Escape To The Country was first published in 2012 as the result of my winning a novel writing competition. (The picture is of me doing a booksigning in Waterstones) The publishers went out of business, by which time my goals had shifted again and I self published it. Now I have five novels and twelve short story collections available (mostly self published).

My next goal was to write an article. I've done that too, actually more than one, on different subjects but mostly about writing, and co-authored From Story Idea to Reader - an accessible guide to writing fiction.

Workshops form part of my current ultimate goal. It's a long term project, but I've delivered a few already, and am booked up to do more this coming winter, such as this one in Devon.

Gosh that sounds like an awful lot of bragging! Maybe it actually is, but there's a point to it. If you set yourself goals, and you work towards them, then you stand a chance of achieving them.

If you'd like to have something published in a women's magazine, then visit the womagwriter blog. It has all the guidelines you need to submit, plus news and tips. If competitions are more your thing, keep an eye on this blog as I regularly post details of free to enter competitions, many with cash prizes.

The opening question to this post is courtesy of the Insecure Writer's Support Group. Do join up if you're an insecure writer (it might not look that way, but actually we all are at least some of the time).

The first Wednesday of the month has always been IWSG day. I've been doing it for years and it's always a Wednesday. This month it's Tuesday.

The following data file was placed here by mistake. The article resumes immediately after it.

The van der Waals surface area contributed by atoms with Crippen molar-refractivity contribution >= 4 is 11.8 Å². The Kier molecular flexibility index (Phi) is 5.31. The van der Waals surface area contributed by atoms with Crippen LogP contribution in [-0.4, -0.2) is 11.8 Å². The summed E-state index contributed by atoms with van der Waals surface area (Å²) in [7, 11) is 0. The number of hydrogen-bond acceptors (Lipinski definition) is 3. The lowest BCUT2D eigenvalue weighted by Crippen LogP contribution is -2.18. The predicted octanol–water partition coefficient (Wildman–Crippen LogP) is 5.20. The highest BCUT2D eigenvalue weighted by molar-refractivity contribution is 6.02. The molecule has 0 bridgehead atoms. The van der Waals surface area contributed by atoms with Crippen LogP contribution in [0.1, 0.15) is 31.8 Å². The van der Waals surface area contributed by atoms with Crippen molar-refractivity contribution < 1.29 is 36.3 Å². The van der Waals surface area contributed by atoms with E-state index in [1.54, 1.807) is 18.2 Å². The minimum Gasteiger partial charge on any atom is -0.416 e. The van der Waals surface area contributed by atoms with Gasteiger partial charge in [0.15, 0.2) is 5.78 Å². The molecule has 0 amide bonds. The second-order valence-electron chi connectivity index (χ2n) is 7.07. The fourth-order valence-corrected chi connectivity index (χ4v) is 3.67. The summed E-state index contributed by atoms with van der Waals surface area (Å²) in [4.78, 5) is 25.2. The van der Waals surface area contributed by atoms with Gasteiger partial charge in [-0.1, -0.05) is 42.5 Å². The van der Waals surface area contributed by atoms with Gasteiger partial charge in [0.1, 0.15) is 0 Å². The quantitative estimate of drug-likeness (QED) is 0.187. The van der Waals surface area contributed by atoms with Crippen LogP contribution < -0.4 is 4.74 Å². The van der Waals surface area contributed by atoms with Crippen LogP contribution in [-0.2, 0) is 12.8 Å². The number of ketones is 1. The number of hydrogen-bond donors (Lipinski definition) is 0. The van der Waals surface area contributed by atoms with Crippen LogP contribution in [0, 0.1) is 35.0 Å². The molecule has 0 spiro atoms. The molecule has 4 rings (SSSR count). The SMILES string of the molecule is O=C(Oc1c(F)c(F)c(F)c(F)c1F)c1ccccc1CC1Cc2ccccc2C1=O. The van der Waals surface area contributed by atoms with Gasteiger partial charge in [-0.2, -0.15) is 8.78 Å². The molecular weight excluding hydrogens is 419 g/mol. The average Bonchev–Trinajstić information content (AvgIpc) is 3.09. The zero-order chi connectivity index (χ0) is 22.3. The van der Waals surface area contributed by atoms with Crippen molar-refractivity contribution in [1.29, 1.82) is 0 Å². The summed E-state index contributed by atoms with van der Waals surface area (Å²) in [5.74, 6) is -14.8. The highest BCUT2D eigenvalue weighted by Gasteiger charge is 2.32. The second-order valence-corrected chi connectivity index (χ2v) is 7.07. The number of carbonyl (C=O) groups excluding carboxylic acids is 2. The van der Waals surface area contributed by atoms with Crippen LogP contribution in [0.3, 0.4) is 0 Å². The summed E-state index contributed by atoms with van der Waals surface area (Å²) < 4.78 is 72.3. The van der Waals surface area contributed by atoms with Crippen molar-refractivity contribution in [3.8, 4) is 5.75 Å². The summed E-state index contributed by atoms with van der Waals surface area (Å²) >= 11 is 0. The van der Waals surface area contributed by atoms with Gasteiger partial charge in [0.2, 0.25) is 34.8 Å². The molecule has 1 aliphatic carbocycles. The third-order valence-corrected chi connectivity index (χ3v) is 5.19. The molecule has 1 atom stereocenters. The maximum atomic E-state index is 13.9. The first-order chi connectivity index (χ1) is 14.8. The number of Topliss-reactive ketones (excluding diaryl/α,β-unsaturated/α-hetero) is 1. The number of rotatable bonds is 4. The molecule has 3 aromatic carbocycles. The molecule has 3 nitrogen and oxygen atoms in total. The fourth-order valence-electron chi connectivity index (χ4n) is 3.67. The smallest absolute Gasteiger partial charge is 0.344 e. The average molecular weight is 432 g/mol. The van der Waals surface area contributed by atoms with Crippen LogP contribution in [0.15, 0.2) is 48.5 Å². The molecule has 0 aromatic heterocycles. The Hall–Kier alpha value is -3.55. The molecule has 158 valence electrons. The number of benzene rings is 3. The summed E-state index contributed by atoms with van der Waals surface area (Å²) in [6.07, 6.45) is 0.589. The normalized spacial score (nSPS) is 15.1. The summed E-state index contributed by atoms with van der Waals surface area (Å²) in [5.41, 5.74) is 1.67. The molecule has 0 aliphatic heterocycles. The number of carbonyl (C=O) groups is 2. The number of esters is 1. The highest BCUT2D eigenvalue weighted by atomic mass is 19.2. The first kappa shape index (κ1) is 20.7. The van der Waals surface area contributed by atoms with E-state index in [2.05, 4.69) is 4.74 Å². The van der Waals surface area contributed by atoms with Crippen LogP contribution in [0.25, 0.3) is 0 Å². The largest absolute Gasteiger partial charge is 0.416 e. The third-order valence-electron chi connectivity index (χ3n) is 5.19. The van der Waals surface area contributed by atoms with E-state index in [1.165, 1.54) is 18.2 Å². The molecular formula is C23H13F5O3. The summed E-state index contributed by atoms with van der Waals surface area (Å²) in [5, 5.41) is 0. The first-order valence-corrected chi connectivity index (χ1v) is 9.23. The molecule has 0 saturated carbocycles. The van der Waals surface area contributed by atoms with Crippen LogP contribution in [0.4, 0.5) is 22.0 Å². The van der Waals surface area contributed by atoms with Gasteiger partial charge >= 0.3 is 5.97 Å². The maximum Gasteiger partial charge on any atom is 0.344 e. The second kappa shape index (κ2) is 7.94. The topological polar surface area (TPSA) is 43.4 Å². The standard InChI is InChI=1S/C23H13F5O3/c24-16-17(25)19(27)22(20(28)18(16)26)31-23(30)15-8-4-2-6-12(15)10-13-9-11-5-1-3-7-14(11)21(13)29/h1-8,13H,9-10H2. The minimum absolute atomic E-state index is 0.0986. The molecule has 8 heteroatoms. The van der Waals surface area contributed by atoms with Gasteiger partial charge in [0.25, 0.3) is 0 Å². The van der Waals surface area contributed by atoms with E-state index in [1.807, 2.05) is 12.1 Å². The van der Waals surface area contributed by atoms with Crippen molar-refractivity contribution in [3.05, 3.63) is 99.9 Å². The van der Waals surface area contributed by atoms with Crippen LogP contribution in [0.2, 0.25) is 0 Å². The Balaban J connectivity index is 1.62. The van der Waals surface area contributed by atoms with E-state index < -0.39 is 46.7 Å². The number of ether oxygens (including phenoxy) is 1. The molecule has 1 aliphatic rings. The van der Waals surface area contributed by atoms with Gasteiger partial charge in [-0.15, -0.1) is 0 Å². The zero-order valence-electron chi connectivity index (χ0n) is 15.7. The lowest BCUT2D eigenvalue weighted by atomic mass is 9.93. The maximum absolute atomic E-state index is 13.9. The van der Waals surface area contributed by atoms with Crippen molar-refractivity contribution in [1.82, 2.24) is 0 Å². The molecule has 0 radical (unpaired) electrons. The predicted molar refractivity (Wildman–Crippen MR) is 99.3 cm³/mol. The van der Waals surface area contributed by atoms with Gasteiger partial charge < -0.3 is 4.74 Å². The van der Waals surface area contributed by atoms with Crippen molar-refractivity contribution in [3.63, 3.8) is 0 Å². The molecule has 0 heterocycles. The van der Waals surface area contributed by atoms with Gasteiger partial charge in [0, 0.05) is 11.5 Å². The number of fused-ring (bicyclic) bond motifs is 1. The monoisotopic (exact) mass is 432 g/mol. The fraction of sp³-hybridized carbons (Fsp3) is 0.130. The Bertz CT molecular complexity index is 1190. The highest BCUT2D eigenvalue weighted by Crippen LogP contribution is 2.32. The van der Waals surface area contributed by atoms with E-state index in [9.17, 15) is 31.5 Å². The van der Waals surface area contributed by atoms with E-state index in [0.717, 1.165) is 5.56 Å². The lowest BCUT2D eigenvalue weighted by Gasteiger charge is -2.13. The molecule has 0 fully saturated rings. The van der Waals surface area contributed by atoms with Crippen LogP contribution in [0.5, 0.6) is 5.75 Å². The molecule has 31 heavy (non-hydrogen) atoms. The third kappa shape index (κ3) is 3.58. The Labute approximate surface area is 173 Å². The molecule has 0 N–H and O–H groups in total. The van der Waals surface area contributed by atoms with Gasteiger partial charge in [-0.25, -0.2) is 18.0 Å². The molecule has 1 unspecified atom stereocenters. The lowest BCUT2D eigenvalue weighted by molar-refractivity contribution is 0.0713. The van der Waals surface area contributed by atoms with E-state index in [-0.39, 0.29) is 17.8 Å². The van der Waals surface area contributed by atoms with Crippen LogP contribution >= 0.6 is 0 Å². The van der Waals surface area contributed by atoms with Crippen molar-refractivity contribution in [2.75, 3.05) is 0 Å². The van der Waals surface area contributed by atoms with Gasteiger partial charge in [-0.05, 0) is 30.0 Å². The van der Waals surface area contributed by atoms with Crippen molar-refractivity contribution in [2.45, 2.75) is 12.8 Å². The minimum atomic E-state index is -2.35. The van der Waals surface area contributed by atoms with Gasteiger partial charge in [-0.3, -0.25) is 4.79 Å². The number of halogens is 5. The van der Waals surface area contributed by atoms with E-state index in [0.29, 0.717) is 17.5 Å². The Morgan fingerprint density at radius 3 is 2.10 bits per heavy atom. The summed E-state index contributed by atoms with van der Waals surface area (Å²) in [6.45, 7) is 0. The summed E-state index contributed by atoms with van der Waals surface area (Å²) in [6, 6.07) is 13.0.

What are they trying to do to me? That kind of thing could make a girl insecure! (Apparently it's because there's some sort of party going on in the USA. Makes sense as a lot of members are American. I'm British, so ummm *tactful silence*).

Do you have writing goals? Have you achieved any of them? 

Wednesday, 27 June 2018


The word gizzit isn't in my dictionary and I'll be surprised if it's in yours. Does that mean it isn't a real word? Not in my opinion. I reckon if it has meaning to the person who uses it, and at least some of the audience, then it's a real word.

A gizzit is a freebie, usually given out for promotional or marketing reasons. The word is a shortened form of 'give us it' which I suppose is the reaction those who're offering them want. Not A Drop To Drink is a freebie, and I hope people want to download a copy.

My friend Susan Jones made these key rings and fridge magnets for me, to help me promote my books (see here if you'd like her to make you some). Aren't they nice? Actually they may be a bit too nice to use as gizzits, so I'll have to think of other ways to use them. Susan suggested attaching a keyring to any bags I use, so it will always be on display. Any good suggestions for other ways to use these, and where to display the fridge magnets?

Now you know what a gizzit is (or maybe you knew already) do you agree with me that it's a real word?

Tuesday, 26 June 2018